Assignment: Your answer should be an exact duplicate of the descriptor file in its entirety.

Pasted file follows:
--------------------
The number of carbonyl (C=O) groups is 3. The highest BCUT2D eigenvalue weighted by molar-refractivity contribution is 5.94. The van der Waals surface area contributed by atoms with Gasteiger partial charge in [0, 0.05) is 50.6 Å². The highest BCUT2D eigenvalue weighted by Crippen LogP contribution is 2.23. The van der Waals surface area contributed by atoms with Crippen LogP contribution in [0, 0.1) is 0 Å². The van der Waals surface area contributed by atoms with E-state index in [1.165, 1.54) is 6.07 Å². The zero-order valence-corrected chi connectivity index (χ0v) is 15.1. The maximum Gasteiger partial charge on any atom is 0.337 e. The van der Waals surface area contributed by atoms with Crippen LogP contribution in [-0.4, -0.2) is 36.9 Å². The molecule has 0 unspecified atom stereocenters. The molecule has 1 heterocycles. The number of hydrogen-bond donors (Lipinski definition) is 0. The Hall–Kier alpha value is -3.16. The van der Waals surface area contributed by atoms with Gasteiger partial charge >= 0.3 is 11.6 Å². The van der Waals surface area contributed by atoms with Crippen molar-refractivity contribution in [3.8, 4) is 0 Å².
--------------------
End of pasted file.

The number of carbonyl (C=O) groups is 3. The highest BCUT2D eigenvalue weighted by molar-refractivity contribution is 5.94. The van der Waals surface area contributed by atoms with Gasteiger partial charge in [0, 0.05) is 50.6 Å². The highest BCUT2D eigenvalue weighted by Crippen LogP contribution is 2.23. The van der Waals surface area contributed by atoms with Crippen LogP contribution in [0, 0.1) is 0 Å². The van der Waals surface area contributed by atoms with E-state index in [1.165, 1.54) is 6.07 Å². The zero-order valence-corrected chi connectivity index (χ0v) is 15.1. The maximum Gasteiger partial charge on any atom is 0.337 e. The van der Waals surface area contributed by atoms with Crippen LogP contribution in [-0.4, -0.2) is 36.9 Å². The molecule has 0 unspecified atom stereocenters. The molecule has 1 heterocycles. The number of hydrogen-bond donors (Lipinski definition) is 0. The Hall–Kier alpha value is -3.16. The van der Waals surface area contributed by atoms with Gasteiger partial charge >= 0.3 is 11.6 Å². The van der Waals surface area contributed by atoms with Crippen molar-refractivity contribution in [3.8, 4) is 0 Å².